In such cases, Waka Kotahi will have made an initial funding decision to cover the work needed to develop the IBC, but the decision regarding further release of funding to complete the DBC phase will be subject to the problem owner demonstrating that:

  • an appropriate range of options has been considered
  • there is at least one preferred option that represents value for money, is aligned with the strategic context, and has the potential to meet investment objectives as assessed through the IAF
  • the risks and uncertainties associated with the preferred option are acceptable (to the extent they are defined at this stage) and can be managed effectively.

How should a single-stage business case be presented?

Think about how you will present your business case to investors, demonstrating that you have built the case for investment progressively. You need to tell the investment story in a clear, logical and compelling way so that investors understand the cause and consequence of the problem or opportunity, the benefits of addressing it, how alternatives and options have been evaluated and why the preferred option has been selected.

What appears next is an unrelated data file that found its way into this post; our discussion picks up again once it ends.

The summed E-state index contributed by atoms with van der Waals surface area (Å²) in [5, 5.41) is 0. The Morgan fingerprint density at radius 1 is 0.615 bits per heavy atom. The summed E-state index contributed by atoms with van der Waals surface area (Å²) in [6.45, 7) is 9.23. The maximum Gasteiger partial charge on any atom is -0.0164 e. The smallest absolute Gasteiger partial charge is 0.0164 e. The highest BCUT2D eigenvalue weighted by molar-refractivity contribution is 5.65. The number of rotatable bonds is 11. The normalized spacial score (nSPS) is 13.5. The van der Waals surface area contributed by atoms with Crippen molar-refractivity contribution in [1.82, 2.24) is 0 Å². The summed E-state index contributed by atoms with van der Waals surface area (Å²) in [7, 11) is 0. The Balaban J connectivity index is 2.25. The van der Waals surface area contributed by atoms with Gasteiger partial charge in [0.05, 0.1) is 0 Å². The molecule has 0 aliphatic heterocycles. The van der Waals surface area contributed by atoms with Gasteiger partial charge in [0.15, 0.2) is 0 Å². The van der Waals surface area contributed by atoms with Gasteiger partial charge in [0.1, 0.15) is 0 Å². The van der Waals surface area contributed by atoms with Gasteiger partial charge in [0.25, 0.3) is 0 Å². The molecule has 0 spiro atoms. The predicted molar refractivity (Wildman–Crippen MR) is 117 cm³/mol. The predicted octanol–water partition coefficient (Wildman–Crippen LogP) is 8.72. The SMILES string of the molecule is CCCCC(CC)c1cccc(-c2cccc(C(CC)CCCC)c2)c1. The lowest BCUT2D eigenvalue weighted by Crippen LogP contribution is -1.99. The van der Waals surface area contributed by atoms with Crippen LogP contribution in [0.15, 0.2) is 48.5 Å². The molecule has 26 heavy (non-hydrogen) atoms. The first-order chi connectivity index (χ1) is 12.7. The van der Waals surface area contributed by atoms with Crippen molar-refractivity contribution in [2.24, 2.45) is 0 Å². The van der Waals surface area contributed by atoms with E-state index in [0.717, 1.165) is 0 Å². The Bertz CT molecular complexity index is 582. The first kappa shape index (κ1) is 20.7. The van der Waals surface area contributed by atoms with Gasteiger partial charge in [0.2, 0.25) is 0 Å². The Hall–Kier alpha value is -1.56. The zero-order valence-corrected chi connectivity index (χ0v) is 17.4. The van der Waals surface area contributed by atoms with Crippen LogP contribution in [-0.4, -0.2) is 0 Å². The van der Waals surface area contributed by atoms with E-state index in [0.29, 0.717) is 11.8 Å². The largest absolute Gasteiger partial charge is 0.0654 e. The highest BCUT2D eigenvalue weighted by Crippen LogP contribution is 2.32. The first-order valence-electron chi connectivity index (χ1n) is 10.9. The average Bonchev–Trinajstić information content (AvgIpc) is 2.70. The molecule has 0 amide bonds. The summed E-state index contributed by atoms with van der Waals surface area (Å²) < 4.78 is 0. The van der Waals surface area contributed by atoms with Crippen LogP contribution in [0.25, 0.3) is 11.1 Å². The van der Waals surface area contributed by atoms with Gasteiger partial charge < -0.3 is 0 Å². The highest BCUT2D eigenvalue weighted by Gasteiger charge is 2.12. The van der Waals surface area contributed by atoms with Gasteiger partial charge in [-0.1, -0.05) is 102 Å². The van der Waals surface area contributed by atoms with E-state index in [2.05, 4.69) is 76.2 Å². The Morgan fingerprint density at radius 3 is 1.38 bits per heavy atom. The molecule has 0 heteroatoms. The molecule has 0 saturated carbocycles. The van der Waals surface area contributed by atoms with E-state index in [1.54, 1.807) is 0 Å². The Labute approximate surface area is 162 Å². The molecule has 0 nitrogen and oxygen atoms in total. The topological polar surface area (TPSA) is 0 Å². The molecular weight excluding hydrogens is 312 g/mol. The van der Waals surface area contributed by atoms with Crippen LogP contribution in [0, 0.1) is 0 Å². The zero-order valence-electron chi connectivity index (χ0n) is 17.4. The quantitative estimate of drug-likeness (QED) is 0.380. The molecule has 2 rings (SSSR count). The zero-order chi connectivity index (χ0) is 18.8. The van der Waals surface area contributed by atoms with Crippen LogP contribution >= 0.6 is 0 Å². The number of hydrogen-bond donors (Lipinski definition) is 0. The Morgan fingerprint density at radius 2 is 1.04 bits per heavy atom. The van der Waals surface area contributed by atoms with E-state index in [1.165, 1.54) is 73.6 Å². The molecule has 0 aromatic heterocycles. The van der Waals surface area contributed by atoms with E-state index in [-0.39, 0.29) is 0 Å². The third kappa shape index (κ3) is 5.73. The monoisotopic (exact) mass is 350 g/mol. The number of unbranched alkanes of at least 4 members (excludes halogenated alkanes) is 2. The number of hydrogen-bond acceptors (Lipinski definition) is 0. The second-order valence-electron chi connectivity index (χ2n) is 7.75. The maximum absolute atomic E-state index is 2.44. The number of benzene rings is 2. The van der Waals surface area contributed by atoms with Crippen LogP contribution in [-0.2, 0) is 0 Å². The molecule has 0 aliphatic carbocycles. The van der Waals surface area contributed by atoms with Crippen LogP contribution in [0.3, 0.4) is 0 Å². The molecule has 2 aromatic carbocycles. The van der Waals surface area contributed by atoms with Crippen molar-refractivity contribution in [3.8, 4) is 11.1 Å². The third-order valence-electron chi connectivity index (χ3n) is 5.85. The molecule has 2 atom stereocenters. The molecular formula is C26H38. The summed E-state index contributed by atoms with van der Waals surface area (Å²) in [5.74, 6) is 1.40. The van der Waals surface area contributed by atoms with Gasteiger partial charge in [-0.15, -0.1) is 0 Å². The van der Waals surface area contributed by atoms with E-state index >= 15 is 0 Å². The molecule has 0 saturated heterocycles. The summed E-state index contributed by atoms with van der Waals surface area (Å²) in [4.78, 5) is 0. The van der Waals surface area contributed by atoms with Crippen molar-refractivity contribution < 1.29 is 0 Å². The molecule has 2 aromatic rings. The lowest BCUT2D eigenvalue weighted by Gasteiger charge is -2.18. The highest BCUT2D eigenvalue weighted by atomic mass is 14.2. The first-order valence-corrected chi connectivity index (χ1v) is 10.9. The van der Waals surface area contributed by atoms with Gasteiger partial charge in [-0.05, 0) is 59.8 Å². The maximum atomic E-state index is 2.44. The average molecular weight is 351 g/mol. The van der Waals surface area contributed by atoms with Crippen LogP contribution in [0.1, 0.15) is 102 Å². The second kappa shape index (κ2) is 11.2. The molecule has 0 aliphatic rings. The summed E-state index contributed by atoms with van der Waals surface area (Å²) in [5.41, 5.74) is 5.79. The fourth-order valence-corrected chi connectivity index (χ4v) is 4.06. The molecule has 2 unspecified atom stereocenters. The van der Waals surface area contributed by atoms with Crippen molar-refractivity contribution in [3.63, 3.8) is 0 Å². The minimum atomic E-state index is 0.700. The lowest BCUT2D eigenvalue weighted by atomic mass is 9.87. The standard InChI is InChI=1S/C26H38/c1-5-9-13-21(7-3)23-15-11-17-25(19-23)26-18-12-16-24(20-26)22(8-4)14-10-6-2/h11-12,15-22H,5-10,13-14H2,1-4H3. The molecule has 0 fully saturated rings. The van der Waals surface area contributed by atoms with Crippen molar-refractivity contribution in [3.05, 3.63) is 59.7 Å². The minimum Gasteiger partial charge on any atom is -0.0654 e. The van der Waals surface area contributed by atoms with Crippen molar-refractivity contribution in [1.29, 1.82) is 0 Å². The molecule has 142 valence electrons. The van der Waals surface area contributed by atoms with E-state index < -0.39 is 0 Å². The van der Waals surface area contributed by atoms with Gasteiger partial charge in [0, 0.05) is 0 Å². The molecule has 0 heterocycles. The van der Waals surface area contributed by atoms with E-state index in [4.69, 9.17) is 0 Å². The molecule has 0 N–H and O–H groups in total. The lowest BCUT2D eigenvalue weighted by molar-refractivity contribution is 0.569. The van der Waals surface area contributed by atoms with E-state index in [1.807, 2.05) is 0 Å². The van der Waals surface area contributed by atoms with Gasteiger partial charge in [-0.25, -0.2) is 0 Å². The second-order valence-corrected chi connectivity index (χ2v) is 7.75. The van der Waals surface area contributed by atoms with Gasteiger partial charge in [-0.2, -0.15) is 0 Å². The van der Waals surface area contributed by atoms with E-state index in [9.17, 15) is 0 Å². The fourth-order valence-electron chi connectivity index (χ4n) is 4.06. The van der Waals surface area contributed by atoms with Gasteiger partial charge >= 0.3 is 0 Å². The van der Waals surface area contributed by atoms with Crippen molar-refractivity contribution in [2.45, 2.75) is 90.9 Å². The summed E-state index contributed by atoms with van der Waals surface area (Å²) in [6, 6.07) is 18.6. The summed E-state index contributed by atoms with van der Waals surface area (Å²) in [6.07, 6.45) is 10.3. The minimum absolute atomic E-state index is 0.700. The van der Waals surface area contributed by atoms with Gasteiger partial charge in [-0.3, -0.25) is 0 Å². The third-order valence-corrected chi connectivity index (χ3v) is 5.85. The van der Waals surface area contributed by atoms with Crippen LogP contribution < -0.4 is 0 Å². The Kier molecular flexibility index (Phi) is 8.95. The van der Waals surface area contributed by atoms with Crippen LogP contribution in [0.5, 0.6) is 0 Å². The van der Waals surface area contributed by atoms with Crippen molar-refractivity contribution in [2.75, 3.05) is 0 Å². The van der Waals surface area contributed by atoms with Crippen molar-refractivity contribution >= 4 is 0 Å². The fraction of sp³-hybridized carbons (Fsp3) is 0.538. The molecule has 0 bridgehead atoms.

Find out more about the SSBC [DOCX, 1.2 MB]

Tools and templates


Note that this is for guidance only, and should be adapted as necessary.


Learning modules

Online learning modules have been developed by Waka Kotahi, and are available to our partner organisations. To request access to the modules, email with your name, title, organisation and manager’s name.  

The ‘Activity-level business cases’ course covers single-stage, indicative and detailed business cases.

Go to the activity-level business cases learning module(external link)

To open the course, click the link above and then click ‘enrol’. You will be prompted to enter your log in.  Once you have logged in, you should be taken directly to the course. You can also find it by going to the catalogue and searching for ‘activity-level business cases’.

Information sheets

This information sheet is designed to accompany the learning module.

Other relevant information sheets: